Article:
I am pleased to say that I recently became a proud American gun owner, and specifically, the owner of a Winchester 94, aka .30-30, or, if you speak the local dialect, “da turdy-turdy.” I love this gun – it’s lightweight but amazingly steady when you bring it to your shoulder, and boast only a light recoil (the power with which a gun recoils into your shoulder after you fire it). I am also utterly and completely in love with the lever action – it’s so smooth and quick, and once you work it, the hammer automatically falls back into the cocked position, allowing you to shoot again almost immediately if you miss the first time around (or, in my case, the second, the third, the fourth, the fifth, and the sixth time around – true story). For that reason, I like to call it “a poor man’s semi-automatic.”
Like with men, I didn’t know right away that this particular model would be my one true love. When I got into guns and deer hunting this past fall, the first rifle I hunted with was a borrowed AK-47, aka Kalashnikov, since all the guys thought that the combination of its light recoil and my cultural background would make it a perfect weapon for me (as, in the words of one of Jacob’s cousin’s, “it was made for a child-soldier”). But, somehow, the Kalashnikov and I were not really made for each other, as I found the carbine to be heavy, bulky, and shaped all wrong (though the semi-automatic feature was sure nice). This happens in relationships sometimes, you know? Better learn it early and get out fast.
The .30-30 was my second rifle, and I soon knew that the .30-30 and I had a special connection – it molded perfectly into my body, and I found that the lever action was second only to chocolate ice-cream, if you know what I mean. It is here that I am kinda almost proud to point out that this particular Marlin I’ve hunted with had the disadvantage of missing rear sights, where the metal prongs that used to support the now-missing sights had been bent upwards to serve as pseudo-sights, propped up by a small chunk of wood wedged underneath. But the good news is, the deer lungs occupy a rather large area, and, with a bit of practice and luck, it shot me a deer anyway.
Anyhow, I had to give this Marlin back to the owner now, and I wasn’t going to face the prospect of another deer season without a rifle of my own. After some looking around to assess the options within my budget, I headed to Wiebke’s, a gun store in La Crosse, Wisconsin – our closest city. Now this Webke is a wonderful place – although the store is by no means large, it almost looked like every inch of the wall space was covered with firearms, and because guns are a real fetish of mine, I felt like I was in an enchanted forest. An enchanted firearm forest, that is. It was hard to stay focused in that place unless you were the kind of person whom guns leave completely cold, in which case you probably wouldn’t be there in the first place. In which case I am not sure we can be friends.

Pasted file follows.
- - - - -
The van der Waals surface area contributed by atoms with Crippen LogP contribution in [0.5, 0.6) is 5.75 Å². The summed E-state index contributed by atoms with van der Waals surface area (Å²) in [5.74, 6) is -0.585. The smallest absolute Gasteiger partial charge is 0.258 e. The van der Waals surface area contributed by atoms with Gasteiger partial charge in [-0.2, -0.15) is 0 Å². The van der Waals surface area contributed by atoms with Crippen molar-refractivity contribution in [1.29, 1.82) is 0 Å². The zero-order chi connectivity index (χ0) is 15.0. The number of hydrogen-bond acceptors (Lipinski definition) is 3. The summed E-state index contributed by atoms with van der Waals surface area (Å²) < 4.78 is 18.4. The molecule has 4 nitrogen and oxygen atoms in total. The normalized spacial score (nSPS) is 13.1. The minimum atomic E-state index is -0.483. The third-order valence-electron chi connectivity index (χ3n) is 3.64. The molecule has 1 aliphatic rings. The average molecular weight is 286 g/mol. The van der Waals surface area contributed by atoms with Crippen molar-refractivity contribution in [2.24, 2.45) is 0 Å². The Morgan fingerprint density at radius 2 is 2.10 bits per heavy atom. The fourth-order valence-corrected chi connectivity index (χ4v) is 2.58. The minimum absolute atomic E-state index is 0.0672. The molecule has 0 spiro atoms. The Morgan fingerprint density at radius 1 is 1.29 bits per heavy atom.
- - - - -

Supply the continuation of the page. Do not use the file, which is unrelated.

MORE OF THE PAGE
Despite my initial “the kid in a candy store” moment, I was there to look at a specific rifle as I had called them the week before looking for a used .30-30 and lo – they just happened to take one in that very day. It looked good, the price was right, and as my husband is already a .30-30 owner, it wasn’t a very hard sell. Yes, that’s right – my husband and I love to hunt deer with the same model of firearm – if that doesn’t testify to the fact that we are well matched, I don’t know what does. Oh, and this gun had sights! Ah, the sweet lap of luxury.
The real fun began, however, when they had me fill out a lengthy form stating that I was not a felon or a communist and then used the information to call someone mysterious to check whether this was indeed the case. When I inquired who is it he was talking to, I got a smile and the following response: “Whom I just called now was, basically, Santa Clause. To find out if you were naughty or nice.” Turns out, the FBI. I love gun shops.
Note: I might add pictures to this post at a later time, but since guns never just lie around and instead are locked securely away and out of reach, and since the kids are always around, there really hasn’t been a good time to shoot them. Pun intended.